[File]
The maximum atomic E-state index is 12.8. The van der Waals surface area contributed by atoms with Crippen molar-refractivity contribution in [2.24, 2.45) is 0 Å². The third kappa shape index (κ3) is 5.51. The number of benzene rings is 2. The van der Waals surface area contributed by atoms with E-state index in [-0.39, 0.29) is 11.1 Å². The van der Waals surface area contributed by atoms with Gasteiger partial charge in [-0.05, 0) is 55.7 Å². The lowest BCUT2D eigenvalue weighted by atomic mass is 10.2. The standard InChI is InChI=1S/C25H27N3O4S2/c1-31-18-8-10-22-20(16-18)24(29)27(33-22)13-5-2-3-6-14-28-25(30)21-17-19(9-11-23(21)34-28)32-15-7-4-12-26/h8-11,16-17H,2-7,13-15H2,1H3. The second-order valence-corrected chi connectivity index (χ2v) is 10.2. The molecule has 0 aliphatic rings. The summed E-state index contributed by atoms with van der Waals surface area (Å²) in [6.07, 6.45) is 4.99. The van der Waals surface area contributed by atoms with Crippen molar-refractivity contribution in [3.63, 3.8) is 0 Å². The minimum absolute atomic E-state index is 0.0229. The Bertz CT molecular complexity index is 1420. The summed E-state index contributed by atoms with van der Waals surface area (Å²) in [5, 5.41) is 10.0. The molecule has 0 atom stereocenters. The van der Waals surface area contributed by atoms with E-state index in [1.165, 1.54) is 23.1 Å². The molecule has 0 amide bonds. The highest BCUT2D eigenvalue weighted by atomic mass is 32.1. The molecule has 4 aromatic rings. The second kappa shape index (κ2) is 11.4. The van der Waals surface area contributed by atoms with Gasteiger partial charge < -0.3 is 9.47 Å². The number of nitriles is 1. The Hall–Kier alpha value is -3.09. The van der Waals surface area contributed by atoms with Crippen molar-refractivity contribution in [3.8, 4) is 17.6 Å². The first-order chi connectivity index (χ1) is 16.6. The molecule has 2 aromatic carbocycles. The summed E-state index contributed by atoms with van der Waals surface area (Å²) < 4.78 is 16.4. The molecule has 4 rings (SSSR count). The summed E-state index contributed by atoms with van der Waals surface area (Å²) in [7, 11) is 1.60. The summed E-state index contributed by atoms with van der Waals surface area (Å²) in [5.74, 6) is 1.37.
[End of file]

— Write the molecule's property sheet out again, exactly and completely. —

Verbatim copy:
The maximum atomic E-state index is 12.8. The van der Waals surface area contributed by atoms with Crippen molar-refractivity contribution in [2.24, 2.45) is 0 Å². The third kappa shape index (κ3) is 5.51. The number of benzene rings is 2. The van der Waals surface area contributed by atoms with E-state index in [-0.39, 0.29) is 11.1 Å². The van der Waals surface area contributed by atoms with Gasteiger partial charge in [-0.05, 0) is 55.7 Å². The lowest BCUT2D eigenvalue weighted by atomic mass is 10.2. The standard InChI is InChI=1S/C25H27N3O4S2/c1-31-18-8-10-22-20(16-18)24(29)27(33-22)13-5-2-3-6-14-28-25(30)21-17-19(9-11-23(21)34-28)32-15-7-4-12-26/h8-11,16-17H,2-7,13-15H2,1H3. The second-order valence-corrected chi connectivity index (χ2v) is 10.2. The molecule has 0 aliphatic rings. The summed E-state index contributed by atoms with van der Waals surface area (Å²) in [6.07, 6.45) is 4.99. The van der Waals surface area contributed by atoms with Crippen molar-refractivity contribution in [3.63, 3.8) is 0 Å². The minimum absolute atomic E-state index is 0.0229. The Bertz CT molecular complexity index is 1420. The summed E-state index contributed by atoms with van der Waals surface area (Å²) in [5, 5.41) is 10.0. The molecule has 0 atom stereocenters. The van der Waals surface area contributed by atoms with E-state index in [1.165, 1.54) is 23.1 Å². The molecule has 0 amide bonds. The highest BCUT2D eigenvalue weighted by atomic mass is 32.1. The molecule has 4 aromatic rings. The second kappa shape index (κ2) is 11.4. The van der Waals surface area contributed by atoms with Gasteiger partial charge < -0.3 is 9.47 Å². The number of nitriles is 1. The Hall–Kier alpha value is -3.09. The van der Waals surface area contributed by atoms with Crippen molar-refractivity contribution in [3.8, 4) is 17.6 Å². The first-order chi connectivity index (χ1) is 16.6. The molecule has 2 aromatic carbocycles. The summed E-state index contributed by atoms with van der Waals surface area (Å²) < 4.78 is 16.4. The molecule has 4 rings (SSSR count). The summed E-state index contributed by atoms with van der Waals surface area (Å²) in [7, 11) is 1.60. The summed E-state index contributed by atoms with van der Waals surface area (Å²) in [5.74, 6) is 1.37.